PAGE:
I get a mix of feelings as the feel is subjective… some like to have full manual control of it (like driving a standard)… others like it to be intuitive. I like the idea of driving with encoders in a pushing match. There I said it! I know a lot of people disagree with that. But I get the physics behind what it means, and I’ll stand by that idea… getting our team to use it is another story.
-Jim is actually an electrical engineer
-We do like velocity controls as well, but we haven’t implemented them since 2011. I think that would be a logical improvement to this system.
-That said, a simple PI controller to speed does not have a fast enough response time for drivetrain usage. We did this in 2011 and turned the gains WAY up for fast response, and oscillations weren’t very good, but it worked.
-A better solution is one of the better speed control algorithms designed for shooter flywheel speed control (2012 was especially big on this, 2013 less). We ran a PI-FF algorithm with a feed forward equation (now we would just use a table), which is an improvement
Ah ha… now it all makes sense.
Mechanical engineers like to solve the controlling aspects of the drive and leave little for software to do… they are happy with just raw voltage input from the controls… and from this whatever non-intuitive issue arise it is left for the driver to get use to them and overcome them. This goes against the mentality of a software engineer which figures out intuitive solutions for all users to be able to pick up and use. If we cannot make it intuitive people will not buy our stuff.
Yup… I’ve been through the ringer of that as well as shown below… in 2011 we didn’t know the value of linearization of the victors… which I guess is no longer an issue with the 888’s. In 2012 we used the polynomial equation from Simbotics which worked out very well. In 2013 we applied the gain assist… without gain assist the drive takes around 210 - 300 ms of latency. Using a closed loop solution brings that down to around 60ms. Using gain assist makes it virtually 0. This test shown here is a setpoint test using the drive like a turret… where each pixel column represents a 10ms iteration. The Magenta is the velocity line the green is the voltage, then Cyan is the encoder reading, and the yellow is PID error correct (which is not used in these tests).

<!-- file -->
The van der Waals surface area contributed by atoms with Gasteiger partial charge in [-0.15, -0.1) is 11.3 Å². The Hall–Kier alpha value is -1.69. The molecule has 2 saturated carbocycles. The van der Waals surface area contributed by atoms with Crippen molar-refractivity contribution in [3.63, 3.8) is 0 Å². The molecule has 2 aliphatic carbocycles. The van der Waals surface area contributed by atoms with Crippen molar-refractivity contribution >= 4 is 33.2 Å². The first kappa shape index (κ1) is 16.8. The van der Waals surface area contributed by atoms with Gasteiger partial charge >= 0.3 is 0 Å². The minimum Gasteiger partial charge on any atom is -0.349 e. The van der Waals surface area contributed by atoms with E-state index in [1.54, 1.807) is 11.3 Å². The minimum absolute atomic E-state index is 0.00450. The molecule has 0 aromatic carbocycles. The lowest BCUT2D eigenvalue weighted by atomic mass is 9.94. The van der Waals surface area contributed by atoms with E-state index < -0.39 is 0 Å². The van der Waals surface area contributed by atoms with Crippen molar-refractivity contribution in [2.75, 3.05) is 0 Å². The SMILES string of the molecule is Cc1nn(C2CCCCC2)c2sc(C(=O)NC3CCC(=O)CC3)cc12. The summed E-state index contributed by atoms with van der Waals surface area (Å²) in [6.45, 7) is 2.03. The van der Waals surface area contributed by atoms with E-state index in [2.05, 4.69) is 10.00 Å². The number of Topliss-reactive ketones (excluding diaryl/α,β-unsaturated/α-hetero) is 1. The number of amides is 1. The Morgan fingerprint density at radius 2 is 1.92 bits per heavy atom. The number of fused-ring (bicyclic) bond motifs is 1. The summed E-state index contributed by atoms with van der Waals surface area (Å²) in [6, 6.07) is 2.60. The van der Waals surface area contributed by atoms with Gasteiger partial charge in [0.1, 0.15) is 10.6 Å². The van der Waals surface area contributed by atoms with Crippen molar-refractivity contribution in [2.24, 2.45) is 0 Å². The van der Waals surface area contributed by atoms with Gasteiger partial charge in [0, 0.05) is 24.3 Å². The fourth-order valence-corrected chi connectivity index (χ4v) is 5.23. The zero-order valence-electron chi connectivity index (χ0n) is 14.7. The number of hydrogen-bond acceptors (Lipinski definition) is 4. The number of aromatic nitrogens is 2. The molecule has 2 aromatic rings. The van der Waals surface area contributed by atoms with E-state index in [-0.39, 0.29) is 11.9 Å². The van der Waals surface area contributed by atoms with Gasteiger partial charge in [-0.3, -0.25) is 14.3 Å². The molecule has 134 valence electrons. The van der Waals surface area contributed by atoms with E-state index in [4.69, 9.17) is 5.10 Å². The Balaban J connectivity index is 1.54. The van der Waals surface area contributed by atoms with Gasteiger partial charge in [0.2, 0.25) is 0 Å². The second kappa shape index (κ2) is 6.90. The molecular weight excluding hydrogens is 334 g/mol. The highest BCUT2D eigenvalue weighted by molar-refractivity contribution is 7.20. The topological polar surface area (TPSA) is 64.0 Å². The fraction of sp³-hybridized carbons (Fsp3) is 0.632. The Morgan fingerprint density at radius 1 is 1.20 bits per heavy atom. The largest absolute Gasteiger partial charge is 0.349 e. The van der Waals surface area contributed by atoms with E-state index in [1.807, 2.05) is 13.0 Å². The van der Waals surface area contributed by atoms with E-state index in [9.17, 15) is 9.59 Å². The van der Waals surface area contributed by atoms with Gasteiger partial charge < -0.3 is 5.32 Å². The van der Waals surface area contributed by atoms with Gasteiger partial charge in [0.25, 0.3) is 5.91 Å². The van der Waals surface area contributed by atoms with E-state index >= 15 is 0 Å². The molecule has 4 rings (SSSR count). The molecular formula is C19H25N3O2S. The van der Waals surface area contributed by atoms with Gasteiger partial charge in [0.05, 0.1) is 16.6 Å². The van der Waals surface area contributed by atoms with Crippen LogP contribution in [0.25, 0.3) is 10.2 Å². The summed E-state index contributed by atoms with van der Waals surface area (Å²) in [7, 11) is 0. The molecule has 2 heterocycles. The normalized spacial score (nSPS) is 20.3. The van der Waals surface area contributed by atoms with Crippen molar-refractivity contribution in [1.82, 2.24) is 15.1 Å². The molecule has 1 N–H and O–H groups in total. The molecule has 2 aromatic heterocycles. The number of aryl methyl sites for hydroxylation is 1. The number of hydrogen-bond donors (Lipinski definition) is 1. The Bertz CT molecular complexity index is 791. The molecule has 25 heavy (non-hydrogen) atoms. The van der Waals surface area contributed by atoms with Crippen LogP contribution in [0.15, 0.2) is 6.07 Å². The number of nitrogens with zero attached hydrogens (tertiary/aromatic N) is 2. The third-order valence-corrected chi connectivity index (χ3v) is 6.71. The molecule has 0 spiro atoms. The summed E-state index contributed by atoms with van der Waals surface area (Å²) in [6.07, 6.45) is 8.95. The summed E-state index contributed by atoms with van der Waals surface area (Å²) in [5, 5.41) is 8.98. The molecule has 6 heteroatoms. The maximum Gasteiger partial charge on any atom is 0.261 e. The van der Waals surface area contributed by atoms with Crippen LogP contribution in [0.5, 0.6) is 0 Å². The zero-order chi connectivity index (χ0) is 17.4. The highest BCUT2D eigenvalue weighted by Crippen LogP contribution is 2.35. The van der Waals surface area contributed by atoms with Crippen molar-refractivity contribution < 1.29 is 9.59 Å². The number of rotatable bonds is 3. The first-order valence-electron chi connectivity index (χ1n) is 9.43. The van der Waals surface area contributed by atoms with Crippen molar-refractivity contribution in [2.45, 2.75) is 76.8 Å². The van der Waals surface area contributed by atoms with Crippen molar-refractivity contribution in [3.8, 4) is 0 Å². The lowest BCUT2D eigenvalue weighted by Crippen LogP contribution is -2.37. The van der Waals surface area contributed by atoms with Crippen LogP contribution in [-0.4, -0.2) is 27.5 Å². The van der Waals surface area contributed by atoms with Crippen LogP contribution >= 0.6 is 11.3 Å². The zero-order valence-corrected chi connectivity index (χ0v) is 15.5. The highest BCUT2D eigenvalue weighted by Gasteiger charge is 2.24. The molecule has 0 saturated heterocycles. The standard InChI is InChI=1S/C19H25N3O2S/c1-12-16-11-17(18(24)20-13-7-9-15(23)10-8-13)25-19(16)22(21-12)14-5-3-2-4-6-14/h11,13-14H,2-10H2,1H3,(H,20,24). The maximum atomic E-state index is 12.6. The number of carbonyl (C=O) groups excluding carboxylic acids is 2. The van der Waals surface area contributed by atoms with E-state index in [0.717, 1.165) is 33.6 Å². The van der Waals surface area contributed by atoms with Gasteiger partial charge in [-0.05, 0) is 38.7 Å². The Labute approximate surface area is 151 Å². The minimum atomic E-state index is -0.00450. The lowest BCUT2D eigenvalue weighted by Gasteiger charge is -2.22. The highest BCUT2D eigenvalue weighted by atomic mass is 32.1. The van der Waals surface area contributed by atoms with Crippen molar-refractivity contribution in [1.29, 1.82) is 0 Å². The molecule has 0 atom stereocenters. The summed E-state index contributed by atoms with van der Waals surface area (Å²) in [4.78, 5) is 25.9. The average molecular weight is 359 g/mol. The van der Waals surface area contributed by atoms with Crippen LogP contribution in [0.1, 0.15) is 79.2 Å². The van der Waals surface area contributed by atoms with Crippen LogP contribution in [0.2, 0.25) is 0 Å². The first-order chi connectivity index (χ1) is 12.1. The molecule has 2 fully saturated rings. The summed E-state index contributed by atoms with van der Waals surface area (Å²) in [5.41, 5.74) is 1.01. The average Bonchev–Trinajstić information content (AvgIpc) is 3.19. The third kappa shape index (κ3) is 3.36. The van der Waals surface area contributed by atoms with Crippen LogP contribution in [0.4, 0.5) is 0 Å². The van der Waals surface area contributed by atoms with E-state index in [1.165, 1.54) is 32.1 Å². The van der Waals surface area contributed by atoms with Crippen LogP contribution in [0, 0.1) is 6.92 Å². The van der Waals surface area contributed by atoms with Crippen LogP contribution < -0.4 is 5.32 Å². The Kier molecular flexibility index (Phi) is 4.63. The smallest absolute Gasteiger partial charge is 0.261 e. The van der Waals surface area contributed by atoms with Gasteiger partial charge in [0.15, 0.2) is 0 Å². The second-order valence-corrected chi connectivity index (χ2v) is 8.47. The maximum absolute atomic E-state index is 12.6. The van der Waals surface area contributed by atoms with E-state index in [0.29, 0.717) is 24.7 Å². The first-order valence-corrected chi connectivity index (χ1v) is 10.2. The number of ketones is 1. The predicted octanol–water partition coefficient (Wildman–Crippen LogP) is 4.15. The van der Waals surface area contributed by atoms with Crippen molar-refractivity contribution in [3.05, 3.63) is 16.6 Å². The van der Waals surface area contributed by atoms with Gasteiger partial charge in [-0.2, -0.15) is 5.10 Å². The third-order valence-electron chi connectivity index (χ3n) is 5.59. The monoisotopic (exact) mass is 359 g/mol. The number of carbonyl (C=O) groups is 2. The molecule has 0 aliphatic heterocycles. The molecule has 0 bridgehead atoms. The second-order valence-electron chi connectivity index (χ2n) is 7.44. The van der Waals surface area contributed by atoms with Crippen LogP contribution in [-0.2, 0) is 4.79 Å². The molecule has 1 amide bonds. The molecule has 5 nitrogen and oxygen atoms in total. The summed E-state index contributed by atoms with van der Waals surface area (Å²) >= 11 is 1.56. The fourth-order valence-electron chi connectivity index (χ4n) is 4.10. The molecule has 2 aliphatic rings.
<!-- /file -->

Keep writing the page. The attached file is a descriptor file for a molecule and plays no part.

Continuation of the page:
Those graphs definitely show improvement over the years.
I’ve always liked to feed forward as much as possible for best transient performance. The P-I-FF design feeds forward the steady state output (FF), corrects for steady state errors with I, and handles transients with P (what the D term in a ‘normal’ position PID would do). FF can be implemented as a math model, curve fit, or lookup/interpolation table.
I agree that mechanical engineers tend to solve problems mechanically, as a controls engineer I disagree with this approach.
As the driver, I loved it. I was as first year driver this year, with pretty minimal experience with Halo and Cheesy drive, so there weren’t many habits to break. If you try to drive it like Halo or Cheesy, it will work fairly well, but once you learn how to utilize the quickturn functionality and find the arcing paths that it’s great for, you open up some maneuvers that weren’t easily accomplished before.
As far as the open field maneuvers- I love it. It allows me to change directions quickly, which often lets me ditch defenders without shifting into low and slowing down. The arcing turns and quickturns were extremely useful when navigating around the pyramid, and I could use either depending on the attack angle. In regard for lining up, I tend to use quickturn (I use it more often than Palardy and Culver designed it for, but it works) paired with a hard stop on the arm to zero against. At the beginning of the season before we installed the hard stops it was pretty squirrely to line up, but that has improved since I’ve gotten more comfortable with it. With pushing matches, I usually just shift into low and use quickturn to spin out of them.
Overall, it’s a pretty flexible drive system. As a newer driver, I loved that it made me less choppy and inconsistent. I’m definitely planning on using it again next year.